1. Limited time only! Sign up for a free 30min personal tutor trial with Chegg Tutors
    Dismiss Notice
Dismiss Notice
Join Physics Forums Today!
The friendliest, high quality science and math community on the planet! Everyone who loves science is here!

Homework Help: Probability question regarding independent events, where am I wrong ?

  1. Jan 23, 2013 #1
    1. The problem statement, all variables and given/known data

    E1 and E2 are two independent events. The probabilities of an error in judgement by a person regarding E1 and E2 are 0.02 and 0.05 respectively. Find the probability that the person will take the correct decision regarding :
    only one event

    2. Relevant equations
    Two events are independent if occurrence of one is not affected by the other and vice versa .
    C1 be the probability the person judging first one right = (1-0.02) = 0.98
    C2 be the probability the person judging the second one right = (1-0.05) = 0.95

    3. The attempt at a solution

    So if the person judges one event correctly this means the he either judges the first one correctly or the second one correctly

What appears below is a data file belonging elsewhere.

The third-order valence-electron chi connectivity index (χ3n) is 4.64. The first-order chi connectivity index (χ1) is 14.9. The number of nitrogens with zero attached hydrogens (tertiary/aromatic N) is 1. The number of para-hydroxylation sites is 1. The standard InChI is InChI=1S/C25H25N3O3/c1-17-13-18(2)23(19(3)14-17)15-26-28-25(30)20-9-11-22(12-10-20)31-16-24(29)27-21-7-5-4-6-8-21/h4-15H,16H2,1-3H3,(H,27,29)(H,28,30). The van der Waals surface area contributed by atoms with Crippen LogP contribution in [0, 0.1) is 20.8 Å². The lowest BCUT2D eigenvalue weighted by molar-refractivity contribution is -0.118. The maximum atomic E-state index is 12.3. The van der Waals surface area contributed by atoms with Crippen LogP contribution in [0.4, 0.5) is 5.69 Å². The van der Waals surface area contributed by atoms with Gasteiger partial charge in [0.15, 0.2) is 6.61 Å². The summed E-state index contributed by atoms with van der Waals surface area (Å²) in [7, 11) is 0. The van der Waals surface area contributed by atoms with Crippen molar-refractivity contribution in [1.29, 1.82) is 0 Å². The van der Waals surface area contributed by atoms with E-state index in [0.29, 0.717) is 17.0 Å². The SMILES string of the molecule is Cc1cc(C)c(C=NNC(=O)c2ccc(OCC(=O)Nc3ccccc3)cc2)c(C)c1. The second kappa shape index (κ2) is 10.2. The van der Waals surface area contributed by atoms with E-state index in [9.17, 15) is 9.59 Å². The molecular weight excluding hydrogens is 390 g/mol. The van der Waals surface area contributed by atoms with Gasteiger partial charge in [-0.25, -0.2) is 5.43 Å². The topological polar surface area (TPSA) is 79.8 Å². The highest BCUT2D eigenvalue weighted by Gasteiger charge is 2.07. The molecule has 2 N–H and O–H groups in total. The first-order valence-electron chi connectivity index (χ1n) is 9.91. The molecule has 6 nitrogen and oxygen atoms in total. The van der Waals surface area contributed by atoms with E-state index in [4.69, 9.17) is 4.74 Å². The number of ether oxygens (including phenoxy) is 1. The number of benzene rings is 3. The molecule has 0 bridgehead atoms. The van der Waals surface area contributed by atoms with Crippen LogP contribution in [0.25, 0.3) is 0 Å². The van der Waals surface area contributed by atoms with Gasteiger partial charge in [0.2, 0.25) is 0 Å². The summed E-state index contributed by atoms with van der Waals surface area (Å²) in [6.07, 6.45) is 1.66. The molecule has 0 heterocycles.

P(only one event) = P(C1 or C2) = P(C1 + C2) =P(C1) + P(C2) - P(C1).P(C2)
    Which is the wrong anwer . But what's wrong with the logic ?

    The hint shows
    P(only one event) =
    P(E1 is judged correctly and E2 is not judged correctly or E2 is judged correctly and E1 is not judged correctly)

    How are these two logics different I mean the first one also finds the probability of one event judgement to be true . Doesn't it ?

    Correct answer : 0.068
  2. jcsd
  3. Jan 23, 2013 #2
    This equation correctly computes the probability of C1 inclusive or C2, not the probability of C1 exclusive or C2, as the problem asks.

    Think about it like this: C1 includes the "just C1" event as well as the "C1 and C2" event, and C2 includes the "just C2" event as well as the "C1 and C2" event. When you add their probabilities, you double-count the "C1 and C2" event. Because C1 and C2 are independent, the probability of "C1 and C2" is indeed given by P(C1)·P(C2), but subtracting it once from the sum means you're still single-counting the probability of "C1 and C2." You don't want to count it at all, so you need to subtract that term again. You could modify your formula to get the right answer:

    P(C1 xor C2) = P(C1) + P(C2) − 2P(C1)·P(C2)
  4. Jan 23, 2013 #3


    User Avatar
    2017 Award

    Staff: Mentor

    As alternative solution, you can directly evaluate
    P(C1)(1-P(C2)) + (1-P(C1))P(C2)
    As those options are mutually exclusive, you can directly add their probabilites.
Share this great discussion with others via Reddit, Google+, Twitter, or Facebook